Lebang, a soft-spoken woman, stressed the needs to solve the dispute with a dialogue, to take and to give, “We should work together to maintain our diversity.”

Ma’ruf Amin is arguably the most powerful Muslim cleric in Indonesia.

He’s not only the chair of the ulama council but also the chair of the consultative board of the Nahdlatul Ulama, Indonesia’s largest Muslim group. He’s also a presidential advisor, serving both President Joko Widodo and his predecessor President Susilo Bambang Yudhoyono.

In 2005, Amin drafted a government regulation on “the construction of houses of worship” and “religious harmony,” basically shifting the principle of religious freedom like what the Indonesian constitution guarantees all citizens have equal rights to practice their religions to religious harmony all citizens are categorised into majority and minorities.

In April 2006, his draft was made into a government regulation under President Yudhoyono, entitled “Guidelines for Regional Heads and Deputies in Maintaining Religious Harmony, Empowering the Religious Harmony Forum, and Constructing Houses of Worship.” The decree provides that the construction of houses of worship should be based on “real needs” and “composition of the population” in the area. A permit for constructing a house of worship requires:

List of names and ID cards of at least 90 people who will use the house of worship. This list should be endorsed by the village head;

Support letter from at least 60 people living in the area. This support letter should be endorsed by the village head;

Written recommendation from the local Ministry of Religious Affairs;

Written recommendation from the local Religious Harmony Forum.

Religious minorities’ associations, including the Christians but also Muslim minorities such as the Ahmadiyah, charged the regulation to be discriminatory against them. Muslim vigilantes often used the regulation to attack Christians and other minorities, accusing hundreds of churches not having proper permits and pressuring local governments to close them down. The most well know case is probably the Taman Yasmin Indonesia Christian Church in Bogor, outside Jakarta, which had acquired its building license in 2003 but forced to close due to the pressures from the Muslims in the area. It went to court and won their case up to the Supreme Court in 2010. It’s still closed now.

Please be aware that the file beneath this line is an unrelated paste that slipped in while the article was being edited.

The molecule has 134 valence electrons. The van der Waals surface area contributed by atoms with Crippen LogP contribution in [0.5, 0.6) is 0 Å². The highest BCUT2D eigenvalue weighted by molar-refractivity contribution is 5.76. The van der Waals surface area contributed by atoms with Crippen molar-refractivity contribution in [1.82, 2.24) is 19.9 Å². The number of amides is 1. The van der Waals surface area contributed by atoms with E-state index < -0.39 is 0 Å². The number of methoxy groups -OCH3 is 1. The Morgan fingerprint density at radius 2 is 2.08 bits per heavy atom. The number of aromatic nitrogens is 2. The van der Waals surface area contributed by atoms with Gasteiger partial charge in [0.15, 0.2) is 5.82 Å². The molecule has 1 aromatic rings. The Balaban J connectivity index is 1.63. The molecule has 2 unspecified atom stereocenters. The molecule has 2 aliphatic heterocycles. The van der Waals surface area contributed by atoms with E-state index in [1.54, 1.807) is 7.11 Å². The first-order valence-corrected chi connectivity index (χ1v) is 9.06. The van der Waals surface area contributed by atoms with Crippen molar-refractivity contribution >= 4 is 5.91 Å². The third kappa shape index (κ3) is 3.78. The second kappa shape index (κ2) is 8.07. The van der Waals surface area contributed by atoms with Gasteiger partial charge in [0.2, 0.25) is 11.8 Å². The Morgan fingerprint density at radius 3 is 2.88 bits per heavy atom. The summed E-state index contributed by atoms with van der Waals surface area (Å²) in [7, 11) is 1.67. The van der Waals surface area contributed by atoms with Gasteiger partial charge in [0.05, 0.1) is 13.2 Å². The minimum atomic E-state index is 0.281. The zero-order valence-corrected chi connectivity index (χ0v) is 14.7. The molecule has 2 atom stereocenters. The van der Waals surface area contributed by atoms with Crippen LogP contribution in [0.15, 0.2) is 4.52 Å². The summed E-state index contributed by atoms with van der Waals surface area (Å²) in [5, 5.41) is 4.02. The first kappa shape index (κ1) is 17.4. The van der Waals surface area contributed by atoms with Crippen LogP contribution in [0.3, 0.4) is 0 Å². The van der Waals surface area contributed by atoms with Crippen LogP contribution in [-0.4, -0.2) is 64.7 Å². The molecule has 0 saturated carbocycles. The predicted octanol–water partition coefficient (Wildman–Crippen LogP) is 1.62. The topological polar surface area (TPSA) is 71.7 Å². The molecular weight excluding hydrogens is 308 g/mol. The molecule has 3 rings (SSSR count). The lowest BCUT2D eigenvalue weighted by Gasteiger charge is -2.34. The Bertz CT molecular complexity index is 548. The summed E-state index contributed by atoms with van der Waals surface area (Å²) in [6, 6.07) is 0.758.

According to a Ma’ruf Amin spokesman, Amin and Lebang had agreed that the Muslim minorities in Papua should respect what the Christian majority had demanded if the requests were “appropriate.”

The spokesman said, “They have reasonable requests. The mosque should not sound their loudspeakers out but aim their loudspeakers into the building. The minaret, we will just follow that request, to be lowered.” The unreasonable requests include the restriction of Muslim preachers and the ban on Muslim attires in public schools. “But the demands from the majority must be determined with a local regulation, not set up by the PGI (Communion of Churches in Indonesia) or similar groups.”

Human Rights Watch considers the 2006 regulation plus the 1965 blasphemy law to be the main discriminations against religious minorities in Indonesia. It’s going to be very difficult for the Jayapura government to use that regulation to protect the mosque. It’s arguably designed to accommodate the Muslim majority in Indonesia but now it’s being used by intolerant Christians in Jayapura.

The International Covenant on Civil and Political Rights, which Indonesia ratified in 2005, provides that “persons belonging to…minorities shall not be denied the right, in community with the other members of their group, to enjoy their own culture, to profess and practice their own religion.” The Jayapura case should be an opportunity to educate the Indonesian public that this majority-minorities approach is not going to solve the rise of sectarianism in pluralistic Indonesia. The national government should take the initiative in reviewing that regulation and solving hundreds of closed houses of worships throughout Indonesia, including Java and Sumatra.



Category: Indonesia